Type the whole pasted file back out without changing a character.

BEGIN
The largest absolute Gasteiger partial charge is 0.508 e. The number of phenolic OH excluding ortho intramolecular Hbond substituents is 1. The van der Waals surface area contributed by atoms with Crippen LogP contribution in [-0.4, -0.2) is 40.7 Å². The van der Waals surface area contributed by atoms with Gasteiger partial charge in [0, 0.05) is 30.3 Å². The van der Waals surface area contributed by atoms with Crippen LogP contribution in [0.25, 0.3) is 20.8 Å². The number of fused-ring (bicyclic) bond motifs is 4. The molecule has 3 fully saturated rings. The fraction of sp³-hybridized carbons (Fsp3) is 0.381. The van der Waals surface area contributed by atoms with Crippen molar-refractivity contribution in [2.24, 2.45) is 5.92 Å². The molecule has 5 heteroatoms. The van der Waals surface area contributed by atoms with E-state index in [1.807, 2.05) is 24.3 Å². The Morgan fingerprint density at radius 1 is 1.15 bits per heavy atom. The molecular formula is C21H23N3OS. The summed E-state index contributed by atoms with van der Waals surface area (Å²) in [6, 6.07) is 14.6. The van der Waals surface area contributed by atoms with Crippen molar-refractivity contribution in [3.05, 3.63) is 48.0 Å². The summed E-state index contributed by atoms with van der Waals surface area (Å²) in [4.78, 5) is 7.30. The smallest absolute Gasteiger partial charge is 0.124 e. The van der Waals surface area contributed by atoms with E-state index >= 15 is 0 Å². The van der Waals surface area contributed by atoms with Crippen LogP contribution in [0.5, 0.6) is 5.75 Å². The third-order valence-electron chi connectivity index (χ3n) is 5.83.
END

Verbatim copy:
The largest absolute Gasteiger partial charge is 0.508 e. The number of phenolic OH excluding ortho intramolecular Hbond substituents is 1. The van der Waals surface area contributed by atoms with Crippen LogP contribution in [-0.4, -0.2) is 40.7 Å². The van der Waals surface area contributed by atoms with Gasteiger partial charge in [0, 0.05) is 30.3 Å². The van der Waals surface area contributed by atoms with Crippen LogP contribution in [0.25, 0.3) is 20.8 Å². The number of fused-ring (bicyclic) bond motifs is 4. The molecule has 3 fully saturated rings. The fraction of sp³-hybridized carbons (Fsp3) is 0.381. The van der Waals surface area contributed by atoms with Crippen molar-refractivity contribution in [2.24, 2.45) is 5.92 Å². The molecule has 5 heteroatoms. The van der Waals surface area contributed by atoms with E-state index in [1.807, 2.05) is 24.3 Å². The Morgan fingerprint density at radius 1 is 1.15 bits per heavy atom. The molecular formula is C21H23N3OS. The summed E-state index contributed by atoms with van der Waals surface area (Å²) in [6, 6.07) is 14.6. The van der Waals surface area contributed by atoms with Crippen molar-refractivity contribution in [3.05, 3.63) is 48.0 Å². The summed E-state index contributed by atoms with van der Waals surface area (Å²) in [4.78, 5) is 7.30. The smallest absolute Gasteiger partial charge is 0.124 e. The van der Waals surface area contributed by atoms with E-state index >= 15 is 0 Å². The van der Waals surface area contributed by atoms with Crippen LogP contribution in [0.5, 0.6) is 5.75 Å². The third-order valence-electron chi connectivity index (χ3n) is 5.83.